I can't help but think about consciousness right now. What does it mean "to think"? How are we "conscious"? One question which has longed plagued artificial intelligence researchers is the very name of their field is almost meaningless because we cannot define what it means to be intelligent. There's a long standing thought game about intelligence. In 1950, British mathematician Alan Turing conceived of something we now call the "Turing Test"1.
In this test, a human judge interacts with two subjects. One is another human and the other is a computer. The judge can only communicate with them via text and he or she must be able to determine which is the human and which the computer. If the judge cannot tell, Turing argued that the computer should be considered "intelligent". Though Turing himself later doubted whether this was meaningful, it's still widely cited as an example of what an "intelligent" machine should be able to do.
> Hello, I am Eliza.
* Hello Eliza. I am Curtis.
> Do you believe it is normal to be Curtis?
* I certainly hope not!
> What does that suggest to you?
* I don't want to be normal.
> Why don't you want to be normal?
* Normal is boring.
> That is quite interesting.
Of course, this is all very simplistic but over 30 years ago when this software was created it was revolutionary. The original author went on to write a book disabusing people of the notion that there was anything even remotely approaching intelligence in Eliza. All Eliza did was analyze what you write and produce canned responses using programmed patterns and substitutions. This, however, begs an interesting question. How is this behavior different from what you and I do on a larger scale? Do you ever find yourself "borrowing" a phrase that someone else uses all the time? Does someone ask how you're doing and you say "fine" without thinking about it?
"Ah", you reply, "But that's different!" I learn these things. The computer can only handle what intelligent people program into it.
Not so fast. I have released an open source software package called AI::NeuralNet::Simple2. This is a very primitive software package for learning how neural networks operate. Neural networks are interesting because they have "neurons" connected by "synapses" which adjust their weight to stimulus. Mine is what is technically called a "feed forward back propagation network". In this type of network, information is "fed forward" through the network and the network outputs an answer. The correct answer is given to the network and the results are "back propagated" through the network. The network then adjust the weights of its synapses and you keep training the network until it learns to give correct answers. What is fascinating about this is how the network ultimately is able to give correct answers to questions it has never been given before. Further, these networks are very fast and can often be better at "guessing" answers than humans.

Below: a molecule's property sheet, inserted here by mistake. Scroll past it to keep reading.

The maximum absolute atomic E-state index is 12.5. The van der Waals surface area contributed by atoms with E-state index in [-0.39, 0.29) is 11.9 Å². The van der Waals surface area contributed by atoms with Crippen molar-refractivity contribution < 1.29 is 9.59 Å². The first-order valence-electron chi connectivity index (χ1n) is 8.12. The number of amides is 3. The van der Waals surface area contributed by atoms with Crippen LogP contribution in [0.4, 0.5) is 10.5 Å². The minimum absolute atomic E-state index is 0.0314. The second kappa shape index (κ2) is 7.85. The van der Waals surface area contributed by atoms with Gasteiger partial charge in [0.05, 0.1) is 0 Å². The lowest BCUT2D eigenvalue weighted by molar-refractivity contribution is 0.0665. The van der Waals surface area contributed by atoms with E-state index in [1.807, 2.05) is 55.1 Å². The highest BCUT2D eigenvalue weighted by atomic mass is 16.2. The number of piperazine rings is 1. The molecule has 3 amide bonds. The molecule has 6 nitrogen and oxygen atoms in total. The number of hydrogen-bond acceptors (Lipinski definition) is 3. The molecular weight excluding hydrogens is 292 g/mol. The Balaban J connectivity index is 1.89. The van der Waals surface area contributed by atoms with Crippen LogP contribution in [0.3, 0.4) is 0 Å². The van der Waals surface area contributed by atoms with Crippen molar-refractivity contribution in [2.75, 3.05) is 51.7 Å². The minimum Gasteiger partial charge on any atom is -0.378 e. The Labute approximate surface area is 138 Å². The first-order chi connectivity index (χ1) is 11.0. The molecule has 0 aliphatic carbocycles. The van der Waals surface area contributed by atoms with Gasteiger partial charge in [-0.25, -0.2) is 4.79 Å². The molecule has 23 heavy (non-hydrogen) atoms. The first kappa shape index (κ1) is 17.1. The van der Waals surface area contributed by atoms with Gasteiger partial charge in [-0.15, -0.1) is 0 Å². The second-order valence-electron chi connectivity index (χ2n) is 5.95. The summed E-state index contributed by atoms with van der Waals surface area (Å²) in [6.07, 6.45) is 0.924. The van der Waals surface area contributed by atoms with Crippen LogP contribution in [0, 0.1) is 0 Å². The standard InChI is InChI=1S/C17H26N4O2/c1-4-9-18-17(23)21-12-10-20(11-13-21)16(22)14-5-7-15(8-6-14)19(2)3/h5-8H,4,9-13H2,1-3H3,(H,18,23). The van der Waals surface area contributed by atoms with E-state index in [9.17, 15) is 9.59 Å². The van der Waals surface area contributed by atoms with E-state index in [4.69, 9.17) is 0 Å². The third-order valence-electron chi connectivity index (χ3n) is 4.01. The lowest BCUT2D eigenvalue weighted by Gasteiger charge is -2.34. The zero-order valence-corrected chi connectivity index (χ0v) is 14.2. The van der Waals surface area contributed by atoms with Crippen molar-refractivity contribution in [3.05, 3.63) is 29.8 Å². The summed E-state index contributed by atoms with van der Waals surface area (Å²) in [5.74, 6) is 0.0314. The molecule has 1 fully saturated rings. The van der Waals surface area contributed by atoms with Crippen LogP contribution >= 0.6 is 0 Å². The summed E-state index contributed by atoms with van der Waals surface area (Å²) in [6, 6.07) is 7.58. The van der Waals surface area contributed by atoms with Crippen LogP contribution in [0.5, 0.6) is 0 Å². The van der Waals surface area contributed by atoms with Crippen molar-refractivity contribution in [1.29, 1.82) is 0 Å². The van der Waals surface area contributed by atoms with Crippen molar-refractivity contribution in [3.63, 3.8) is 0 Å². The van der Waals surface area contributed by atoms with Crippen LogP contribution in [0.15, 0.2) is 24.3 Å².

Reading about neural networks in games can be illuminating. One author described how they were trying to train their game armies using information from the book "The Art of War". In one battle, the human controlled armies showed up only to discover the computer controlled armies were nowhere to be seen. Then the human army was ambushed by the computer army which was hiding. They had never taught the computer to do that; it figured it out on its own. In another example a computer in Texas as part of an ambitious attempt to teach a computer enough knowledge to reason as a small child could asked the question "am I alive?"
Still, though these examples seem unsettling to some, we're still capable of tracing out the exact manner in which the computers behave, no matter how "human" it seems. There is no "thought" there, though it sometimes seems as if there is.
So perhaps what distinguishes us from computers is emotion. That's also something AI researchers are thinking about. If we can simulate emotions in computers, perhaps they can function better? Imagine a deep space probe noticing that its power levels have lowered. Perhaps it will "fear" death and starting shutting down all non-essential systems in an attempt to stay alive longer. Or perhaps a piece of software will get "angry" when it fails to complete a task but realizes the failure is caused by another piece of software over which it has no control. If it gets angry often enough with another piece of software will it start seeking alternate means of completing its task? By allowing computers to experience a rich range of emotions, who knows what complexities will emerge?
Still, this seems like we're faking it. These aren't emotions. The computers aren't thinking. And if I'm sitting in a room chatting with a computer via a chat client, the computer isn't intelligent, is it? Well, why not? How complex do I have to make that computer before we find we can no longer trace its behavior? What if we can eventually build a quantum computer with the computational ability of the human brain? Does the thing doing the thinking have to be sitting in a bucket of blood before we respect it? And with the advent of nanotechnology, it's conceivable that we could build up an analog of our brain, molecule by molecule, and eventually "switch it on". Will that be intelligent? Where do we draw the line? How? Why?
The problem with such idle speculation, of course, is what I referred to in the first paragraph. We don't know what it means to be intelligent. So many of us go through lives on autopilot, engaging in behaviors automatically and clinging to illogical beliefs in the face of evidence and yet we're still intelligent. I think.
1. The test was allegedly based on an old party game. In this game, a man and a woman go into a room and guests communicate with them only by written messages. The goal of the game was for the man to convince the party goers that he was actually the woman.